In his book The Step to Man, John Rader Platt predicted in 1966 that the time would come when there would be enough computer memory available that every thing that had ever been written could be stored digitally for our retrieval. As I recall he also posed the question that the technology evokes: what to keep and what not to.
We are close to being there and certainly are dealing with the question. I ran into it while trying to locate a favorite article of mine: Bela Julesz: Cooperative Phenomena if Binocular Depth Perception (American Scientist Vol 62 No 1 Jan-Feb 1974). I knew I had it on my bookshelf, but I couldn’t remember the date or the author’s name. All I had was the notion that I could remember the cover picture, if I saw it. Turns out I did. It’s a sea turtle. But rather than committing myself to searching through all my back issues, I thought I would let google take a stab at it. So I put in “random dot stereograms” and came back with Julesz name. I went to the American Scientist website and put in Bela Julesz, and got NOTHING!! Now that is a crime, and a lesson of some sort. So I started leafing through the back issues on my shelf, searching now for Julesz on the content page. Got it!
The thing about this article is that it reproduced an almost full page random dot stereogram, paired red and green dots arranged by computer in stereopairs on an arbitrary geometric surface, accompanied by red and green lensed filter. You hold these filters over your eyes and wait while the brain begins processing the data. Minutes go by, while this goes on. Slowly, the form begins to emerge. Finally, you see the whole form. You can almost hear the two sides of your brain chattering away about which red dot goes with which green dot to produce a coherent form. It is a very convincing experience that says you see the world as a constructed image.
I have re-checked the image and my eyes can still construct the form relatively quickly, though not immediately after several years-since the last time I did this.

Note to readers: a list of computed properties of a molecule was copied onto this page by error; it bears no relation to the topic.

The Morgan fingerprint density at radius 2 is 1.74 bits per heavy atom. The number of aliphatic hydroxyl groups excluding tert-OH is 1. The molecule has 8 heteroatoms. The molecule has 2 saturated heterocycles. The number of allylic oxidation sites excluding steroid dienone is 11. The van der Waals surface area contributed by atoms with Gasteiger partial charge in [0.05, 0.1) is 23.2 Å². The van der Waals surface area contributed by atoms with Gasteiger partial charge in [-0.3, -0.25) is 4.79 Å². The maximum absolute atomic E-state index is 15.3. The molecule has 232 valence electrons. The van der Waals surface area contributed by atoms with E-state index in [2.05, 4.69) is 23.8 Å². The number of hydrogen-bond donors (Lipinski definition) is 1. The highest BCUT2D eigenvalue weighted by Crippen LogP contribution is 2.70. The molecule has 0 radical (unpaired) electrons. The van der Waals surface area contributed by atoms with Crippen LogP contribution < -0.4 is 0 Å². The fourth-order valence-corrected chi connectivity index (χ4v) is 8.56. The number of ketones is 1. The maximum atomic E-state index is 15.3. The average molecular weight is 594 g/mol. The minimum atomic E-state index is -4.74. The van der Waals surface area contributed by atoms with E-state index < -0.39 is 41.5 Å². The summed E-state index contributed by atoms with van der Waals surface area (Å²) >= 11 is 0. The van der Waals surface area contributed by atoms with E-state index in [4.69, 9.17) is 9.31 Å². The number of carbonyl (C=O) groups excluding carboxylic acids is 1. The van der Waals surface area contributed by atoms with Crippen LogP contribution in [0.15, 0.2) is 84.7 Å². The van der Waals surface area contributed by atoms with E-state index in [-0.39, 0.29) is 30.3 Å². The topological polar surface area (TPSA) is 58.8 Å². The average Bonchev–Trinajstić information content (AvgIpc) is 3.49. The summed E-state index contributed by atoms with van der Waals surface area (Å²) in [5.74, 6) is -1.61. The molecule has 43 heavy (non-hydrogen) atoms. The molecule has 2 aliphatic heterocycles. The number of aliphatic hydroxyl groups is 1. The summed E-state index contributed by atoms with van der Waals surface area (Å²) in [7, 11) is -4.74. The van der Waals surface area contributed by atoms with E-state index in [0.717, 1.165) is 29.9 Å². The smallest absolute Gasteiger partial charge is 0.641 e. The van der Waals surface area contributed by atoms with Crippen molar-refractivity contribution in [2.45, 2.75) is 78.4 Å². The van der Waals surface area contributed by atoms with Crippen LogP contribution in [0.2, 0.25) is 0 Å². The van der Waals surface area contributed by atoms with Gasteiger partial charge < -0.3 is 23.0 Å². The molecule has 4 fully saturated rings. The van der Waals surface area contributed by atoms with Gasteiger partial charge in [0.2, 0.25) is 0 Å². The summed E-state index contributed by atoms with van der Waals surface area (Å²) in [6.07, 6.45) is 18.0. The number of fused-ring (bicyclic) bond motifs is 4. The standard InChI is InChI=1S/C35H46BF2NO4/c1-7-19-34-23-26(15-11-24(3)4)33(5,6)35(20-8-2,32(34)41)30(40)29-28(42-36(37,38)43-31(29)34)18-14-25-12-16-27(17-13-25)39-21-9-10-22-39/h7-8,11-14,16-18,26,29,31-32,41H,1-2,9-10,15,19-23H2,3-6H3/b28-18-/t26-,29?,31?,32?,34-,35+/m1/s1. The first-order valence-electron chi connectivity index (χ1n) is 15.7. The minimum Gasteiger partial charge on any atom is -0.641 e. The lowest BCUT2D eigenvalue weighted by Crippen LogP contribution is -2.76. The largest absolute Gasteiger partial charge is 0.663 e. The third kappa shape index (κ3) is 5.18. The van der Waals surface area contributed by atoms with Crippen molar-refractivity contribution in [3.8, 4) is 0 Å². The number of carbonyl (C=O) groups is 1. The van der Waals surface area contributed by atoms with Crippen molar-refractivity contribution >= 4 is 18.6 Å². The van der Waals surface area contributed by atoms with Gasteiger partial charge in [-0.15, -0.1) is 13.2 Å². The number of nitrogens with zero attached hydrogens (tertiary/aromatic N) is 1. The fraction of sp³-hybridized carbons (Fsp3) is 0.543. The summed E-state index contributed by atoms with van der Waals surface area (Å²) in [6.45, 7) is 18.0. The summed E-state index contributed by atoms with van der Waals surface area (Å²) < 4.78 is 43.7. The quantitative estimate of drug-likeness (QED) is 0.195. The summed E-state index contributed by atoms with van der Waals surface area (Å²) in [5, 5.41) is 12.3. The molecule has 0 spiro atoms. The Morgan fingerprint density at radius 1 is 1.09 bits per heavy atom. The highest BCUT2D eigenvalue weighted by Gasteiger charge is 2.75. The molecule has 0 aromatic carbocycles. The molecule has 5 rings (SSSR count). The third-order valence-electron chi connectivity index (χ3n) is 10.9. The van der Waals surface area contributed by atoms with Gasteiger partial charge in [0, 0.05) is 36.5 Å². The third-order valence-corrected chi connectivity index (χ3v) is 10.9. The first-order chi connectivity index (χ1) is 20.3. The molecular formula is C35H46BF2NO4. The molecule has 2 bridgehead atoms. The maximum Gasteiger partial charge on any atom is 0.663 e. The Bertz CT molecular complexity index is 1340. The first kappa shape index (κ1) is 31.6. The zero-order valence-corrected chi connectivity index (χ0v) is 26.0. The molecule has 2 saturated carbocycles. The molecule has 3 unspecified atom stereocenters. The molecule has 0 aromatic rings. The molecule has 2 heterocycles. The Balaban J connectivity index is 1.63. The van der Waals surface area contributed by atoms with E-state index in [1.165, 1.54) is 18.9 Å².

But the article was not reachable by searching the Sigma Xi/American Scientist site. At AAAS you can access John Platt’s piece on Strong Inference, and T C Chamberlain’s Multiple Working Hypothesis classic. You can read Leonardo’s handwritten notebook. So it’s easy to think that you have available a world of literature. And it’s easy to get to.
Unless someone who has a budget to cover it, and the sense to recognize its meaning, material produced prior to the digital revolution can be left un-scanned on the shelves, somewhere in the stacks. But who has un-prioritized time to meander through the stacks just looking at not looking for? Well, retired old men, but who else.
Compounding the situation in geology is the coincidence of the digital divide with the conceptual divide generated by the avulsion-I just learned this word, as it applies to meandering rivers making major changes in course- from Geosynclines to Plate Tectonics. It is easy for the younger generation to feel that there is nothing meaningful to look for back in the stacks.
That makes it easy, in turn, for a person from the older generation to complain about the contradiction of students of a historical science ignoring the history of their own science. Fortunately, science types learn that doing hard but meaningful things can be a lot of fun!
Here is another photo of Alamere Falls. The stream here is running straight down the steepest slope, fulfilling the common expectation.